An extended portion of the second conductor can be positioned between the wireless energy source and a chassis of the wireless energy source. The electrical circuit can be configured so that during operation of the living object detector, the electrical circuit applies the first and second electrical potentials to the first and second conductors so that a parasitic capacitance between the first and second conductors is within 30% or less of a minimum value of the parasitic capacitance between the first and second conductors.

Embodiments of the detectors can also include any of the other features disclosed herein, including combinations of features disclosed in connection with different embodiments, in any combination as appropriate.

In a further aspect, the disclosure features wireless power transfer systems that include a wireless power source configured to transfer power wirelessly to a wireless power receiver by generating a resonant oscillating magnetic field, and a living object detector featuring: a sensor that includes a first conductor positioned around a perimeter of the wireless power source; a shield that includes a second conductor different from the first conductor and positioned proximal to the first conductor; and an electrical circuit coupled to the first and second conductors and configured so that during operation of the living object detector, the electrical circuit applies a first electrical potential to the first conductor and a second electrical potential to the second conductor, the first and second electrical potentials being approximately similar.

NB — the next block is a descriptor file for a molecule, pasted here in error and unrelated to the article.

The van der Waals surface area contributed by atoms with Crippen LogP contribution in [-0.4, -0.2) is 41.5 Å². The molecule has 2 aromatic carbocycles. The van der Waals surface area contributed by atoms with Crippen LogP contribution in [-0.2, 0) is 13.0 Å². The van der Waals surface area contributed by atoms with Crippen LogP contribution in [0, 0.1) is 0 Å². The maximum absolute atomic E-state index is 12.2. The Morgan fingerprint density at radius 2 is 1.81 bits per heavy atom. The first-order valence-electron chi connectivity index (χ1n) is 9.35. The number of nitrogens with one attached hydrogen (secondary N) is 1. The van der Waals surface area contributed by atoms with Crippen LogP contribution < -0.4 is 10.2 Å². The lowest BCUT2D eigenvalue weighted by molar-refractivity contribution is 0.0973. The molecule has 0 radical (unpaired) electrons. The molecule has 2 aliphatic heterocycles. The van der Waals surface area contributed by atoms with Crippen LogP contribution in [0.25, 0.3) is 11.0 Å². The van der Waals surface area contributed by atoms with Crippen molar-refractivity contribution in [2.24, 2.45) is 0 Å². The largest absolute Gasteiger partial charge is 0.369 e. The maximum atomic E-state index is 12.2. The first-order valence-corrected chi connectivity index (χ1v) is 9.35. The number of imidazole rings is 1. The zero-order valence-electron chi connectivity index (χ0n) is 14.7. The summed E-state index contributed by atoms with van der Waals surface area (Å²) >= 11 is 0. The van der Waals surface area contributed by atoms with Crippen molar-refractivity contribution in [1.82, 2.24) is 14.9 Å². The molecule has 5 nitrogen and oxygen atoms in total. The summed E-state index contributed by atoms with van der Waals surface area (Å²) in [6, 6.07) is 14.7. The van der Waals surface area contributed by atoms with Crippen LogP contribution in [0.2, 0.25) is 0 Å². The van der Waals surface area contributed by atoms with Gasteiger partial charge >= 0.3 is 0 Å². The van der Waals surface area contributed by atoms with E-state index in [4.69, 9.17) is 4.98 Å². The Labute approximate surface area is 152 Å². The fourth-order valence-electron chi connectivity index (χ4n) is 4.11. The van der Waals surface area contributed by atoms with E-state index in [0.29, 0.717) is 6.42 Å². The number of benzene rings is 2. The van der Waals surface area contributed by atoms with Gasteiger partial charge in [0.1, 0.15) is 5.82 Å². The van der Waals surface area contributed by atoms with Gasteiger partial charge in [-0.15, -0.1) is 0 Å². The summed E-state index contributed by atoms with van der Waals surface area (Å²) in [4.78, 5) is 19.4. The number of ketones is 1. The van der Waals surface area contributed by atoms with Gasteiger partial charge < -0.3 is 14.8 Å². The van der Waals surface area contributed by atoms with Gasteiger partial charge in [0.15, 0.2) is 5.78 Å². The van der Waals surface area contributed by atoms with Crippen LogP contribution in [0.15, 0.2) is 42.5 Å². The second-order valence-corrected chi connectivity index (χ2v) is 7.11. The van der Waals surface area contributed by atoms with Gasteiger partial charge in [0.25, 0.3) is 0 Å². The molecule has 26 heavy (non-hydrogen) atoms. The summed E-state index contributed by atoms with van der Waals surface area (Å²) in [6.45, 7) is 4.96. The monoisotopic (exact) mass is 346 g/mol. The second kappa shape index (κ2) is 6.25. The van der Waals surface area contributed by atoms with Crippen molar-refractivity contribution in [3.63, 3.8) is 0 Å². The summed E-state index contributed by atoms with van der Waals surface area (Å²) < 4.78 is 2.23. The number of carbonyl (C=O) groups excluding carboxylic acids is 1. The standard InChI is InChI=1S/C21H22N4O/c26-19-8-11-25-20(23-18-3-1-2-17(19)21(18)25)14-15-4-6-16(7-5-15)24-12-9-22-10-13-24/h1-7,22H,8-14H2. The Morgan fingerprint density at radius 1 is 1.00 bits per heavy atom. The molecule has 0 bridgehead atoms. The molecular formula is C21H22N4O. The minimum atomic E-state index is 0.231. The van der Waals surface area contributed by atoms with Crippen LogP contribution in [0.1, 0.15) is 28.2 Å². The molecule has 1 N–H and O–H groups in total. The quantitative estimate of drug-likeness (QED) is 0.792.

Embodiments of the systems can include any one or more of the following features.

The electrical circuit can be configured so that during operation of the living object detector, the electrical circuit determines whether a living object is present within a spatial region corresponding to the oscillating magnetic field by measuring a capacitance of the sensor. The systems can include a foreign object detector.

Embodiments of the systems can also include any of the other features disclosed herein, including combinations of features disclosed in connection with different embodiments, in any combination as appropriate.

BRIEF DESCRIPTION OF DRAWINGS

FIG. 1 is a schematic diagram showing an embodiment of a wireless energy transfer system.

FIGS. 2A and 2B are schematic diagrams showing embodiments of wireless energy transfer systems featuring a wireless energy source, a foreign object detector, and a living object detector.

FIGS. 3A-3C are schematic diagrams showing embodiments of wireless energy transfer systems with enclosures.

FIGS. 4A-4E are schematic diagrams showing embodiments of wireless energy transfer systems with enclosures.

FIGS. 5A-5C are schematic cross-sectional diagrams showing embodiments of detectors that include an enclosure.

FIGS. 6A and 6B are schematic diagrams showing embodiments of enclosures with holes to accommodate conductors.

FIGS. 7A-7C are schematic cross-sectional diagrams of embodiments of a detector.

FIG. 8 is a schematic perspective view of an embodiment of conductor traces of a detector.

FIG. 9 is a schematic diagram showing an embodiment of a printed circuit board of a detector.

FIGS. 10A and 10B are schematic diagrams showing embodiments of a detector positioned in proximity to a floor of a structure.

FIGS. 11A and 11B are schematic diagrams showing embodiments of a detector positioned next to a wireless energy source or device.

FIGS. 12A-12D are schematic diagrams showing embodiments of living object debris detectors.

FIGS. 13A and 13B are circuit diagrams showing embodiments of portions of an electrical circuit of a living object debris detector.

FIG. 14A is a circuit diagram showing an embodiment of a portion of an electrical circuit of a living object debris detector.

FIG. 14B is a plot of capacitance as a function of switching frequency for the electrical circuit of FIG. 14A.

FIG. 15 is a schematic cross-sectional diagram showing an embodiment of a detector.

DETAILED DESCRIPTION I. Introduction